The Recession in Context
The people arguing for postponement aren’t foolish. The financial system is still working its way through a massive crisis that had little to do with the auto industry. Some traction appears to be occurring; certainly there was no crisis atmosphere at the G-20 meeting. The economy is in recession, but in spite of the inevitable claims that we have never seen anything like this one before, we have. There is always some variable that swings to an extreme — this time, it is consumer spending — but we are still well within the framework of recent recessions.
Consider the equity markets, which we regard as a long-term measure of the market’s evaluation of the state of the economy. In January 2000, the S&P 500 peaked at 1,455. This was the top of the market. In July 2002, 18 months later, the S&P bottomed out at 935. Over the next five years it rose to 1,519 in July 2007, the height for this cycle. It fell from this point until Nov. 12, 2008, when it closed at 852.30. This past Friday, it was at 873.29.
We do not know what the market will do in the future. There are people much smarter than we are who claim to know that. What we do know is what it has done. And what it has done this time — so far — is almost exactly what it did last time, except that in 2000-2002 it took 18 months to do it, while this time it was done in about 16 and a half months (assuming it bottomed out Nov. 12). But even if the market didn’t bottom out then, and it falls to 775, for example, it will have lost 50 percent of its value from the peak. This would be more than in 2000-2002, but not unprecedented.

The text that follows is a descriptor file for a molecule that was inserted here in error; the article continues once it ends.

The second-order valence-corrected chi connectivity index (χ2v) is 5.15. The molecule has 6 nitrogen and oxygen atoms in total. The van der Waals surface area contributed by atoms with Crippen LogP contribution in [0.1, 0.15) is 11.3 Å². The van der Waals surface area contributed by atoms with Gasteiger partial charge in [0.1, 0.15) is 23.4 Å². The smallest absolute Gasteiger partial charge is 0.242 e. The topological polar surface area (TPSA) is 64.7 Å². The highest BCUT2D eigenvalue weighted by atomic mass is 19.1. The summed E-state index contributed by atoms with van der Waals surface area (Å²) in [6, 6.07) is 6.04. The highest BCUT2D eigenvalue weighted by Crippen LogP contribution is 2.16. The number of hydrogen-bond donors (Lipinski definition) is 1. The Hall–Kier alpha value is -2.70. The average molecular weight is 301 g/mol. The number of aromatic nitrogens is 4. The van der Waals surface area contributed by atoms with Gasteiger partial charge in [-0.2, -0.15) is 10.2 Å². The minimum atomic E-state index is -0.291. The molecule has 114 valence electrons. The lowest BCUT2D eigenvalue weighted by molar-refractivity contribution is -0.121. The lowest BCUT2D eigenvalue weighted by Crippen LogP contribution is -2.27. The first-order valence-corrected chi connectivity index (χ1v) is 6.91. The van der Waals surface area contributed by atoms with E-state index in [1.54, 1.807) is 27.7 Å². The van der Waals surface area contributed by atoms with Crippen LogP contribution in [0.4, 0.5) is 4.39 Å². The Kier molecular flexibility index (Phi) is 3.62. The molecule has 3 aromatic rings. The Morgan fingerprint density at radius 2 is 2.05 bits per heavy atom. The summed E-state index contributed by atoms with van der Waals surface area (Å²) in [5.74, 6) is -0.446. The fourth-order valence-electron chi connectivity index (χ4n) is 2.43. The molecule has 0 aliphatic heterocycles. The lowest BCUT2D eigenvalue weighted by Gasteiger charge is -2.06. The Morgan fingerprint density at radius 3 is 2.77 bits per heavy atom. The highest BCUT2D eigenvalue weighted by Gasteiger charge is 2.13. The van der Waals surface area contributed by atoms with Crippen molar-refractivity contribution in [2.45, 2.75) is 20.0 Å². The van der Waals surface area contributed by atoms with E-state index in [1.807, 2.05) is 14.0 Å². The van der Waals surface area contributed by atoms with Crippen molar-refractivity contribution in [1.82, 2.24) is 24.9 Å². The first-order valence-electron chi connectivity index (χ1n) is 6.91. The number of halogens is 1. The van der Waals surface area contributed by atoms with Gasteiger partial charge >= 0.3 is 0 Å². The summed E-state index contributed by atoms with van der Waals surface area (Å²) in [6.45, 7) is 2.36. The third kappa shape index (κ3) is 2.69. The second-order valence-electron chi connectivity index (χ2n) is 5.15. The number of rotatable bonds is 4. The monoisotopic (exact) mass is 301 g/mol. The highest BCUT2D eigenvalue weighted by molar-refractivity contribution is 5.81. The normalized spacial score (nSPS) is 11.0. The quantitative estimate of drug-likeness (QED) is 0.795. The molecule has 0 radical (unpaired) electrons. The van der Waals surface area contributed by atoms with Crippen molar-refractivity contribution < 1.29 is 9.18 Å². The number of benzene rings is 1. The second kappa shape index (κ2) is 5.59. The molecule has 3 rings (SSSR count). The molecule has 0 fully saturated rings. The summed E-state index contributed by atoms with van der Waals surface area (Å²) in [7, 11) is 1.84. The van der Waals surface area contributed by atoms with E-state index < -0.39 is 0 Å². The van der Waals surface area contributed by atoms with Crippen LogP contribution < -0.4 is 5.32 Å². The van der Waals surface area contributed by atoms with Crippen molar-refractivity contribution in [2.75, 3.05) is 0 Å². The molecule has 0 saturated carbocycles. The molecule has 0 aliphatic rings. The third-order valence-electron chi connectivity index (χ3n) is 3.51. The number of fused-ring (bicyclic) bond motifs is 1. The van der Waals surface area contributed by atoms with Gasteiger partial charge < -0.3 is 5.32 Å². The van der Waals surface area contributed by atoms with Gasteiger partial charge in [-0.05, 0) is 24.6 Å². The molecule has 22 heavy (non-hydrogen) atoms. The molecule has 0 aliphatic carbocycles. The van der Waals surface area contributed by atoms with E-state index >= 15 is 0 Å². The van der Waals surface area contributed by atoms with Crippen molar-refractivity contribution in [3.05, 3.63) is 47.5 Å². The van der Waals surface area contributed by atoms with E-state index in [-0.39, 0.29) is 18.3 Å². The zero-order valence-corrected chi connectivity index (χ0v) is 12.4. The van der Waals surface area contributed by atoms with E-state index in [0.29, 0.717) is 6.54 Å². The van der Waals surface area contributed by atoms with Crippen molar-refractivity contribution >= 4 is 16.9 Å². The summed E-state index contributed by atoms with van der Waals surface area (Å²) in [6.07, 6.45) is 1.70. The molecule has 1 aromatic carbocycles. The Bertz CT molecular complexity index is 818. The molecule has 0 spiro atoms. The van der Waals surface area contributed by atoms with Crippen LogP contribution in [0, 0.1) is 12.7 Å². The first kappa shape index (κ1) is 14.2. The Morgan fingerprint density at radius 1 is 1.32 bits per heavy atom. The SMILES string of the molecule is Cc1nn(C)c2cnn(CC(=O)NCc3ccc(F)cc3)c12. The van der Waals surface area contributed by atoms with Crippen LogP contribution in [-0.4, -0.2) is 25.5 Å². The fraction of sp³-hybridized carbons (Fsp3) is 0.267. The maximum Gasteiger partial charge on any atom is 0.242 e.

The point we are making here is that if we regard the equity markets as a long-term seismograph of the economy, then so far, despite all the storm and stress, the markets — and therefore the economy — remain within the general pattern of the 2000-2002 market at the 2001 recession. That recession certainly was unpleasant, what with the devastation of the tech sector, but the economy survived. At the same time, however, it is clear that things are balanced on a knife’s edge. Another hundred points’ fall on the S&P, and the markets will be telling us that the world is in a very different place indeed.
A massive bankruptcy in the automotive sector could certainly set the stage for an economic renaissance in the next generation. But at this particular moment in time (it’s no coincidence that the crisis in the
There is a powerful counterargument to bailing out the
The only possible solution would be a bailout followed by a Washington-administered restructuring of the auto industry. This causes us to imagine a collaboration between the auto industry’s current management and Washington administrators that would finally put
The geopolitical problem confronting the world at the moment is that it has been forced to offer massive support to the global financial system with sovereign wealth — e.g., via taxes and currency printing presses. The world might just have squeaked through that crisis. Now, the world is in an inevitable recession and businesses are on the brink of failure. A wave of massive business failures on top of the financial crisis might well move the global system to a very different place. Therefore, each nation, by itself and indifferent to others, is in the process of figuring out how to postpone these failures to a more opportune time — or to never. This will build in long-term inefficiencies to the global economy, but right now everyone will be quite content with that.
Thus the financial crisis became a recession, and the recession triggered bankruptcies. And because no one wants bankruptcies right now, everyone who can is using taxpayer dollars to protect the taxpayer from the consequences of mismanagement. And the last thing any one cared about was the G-20 concept for the future of the economic system.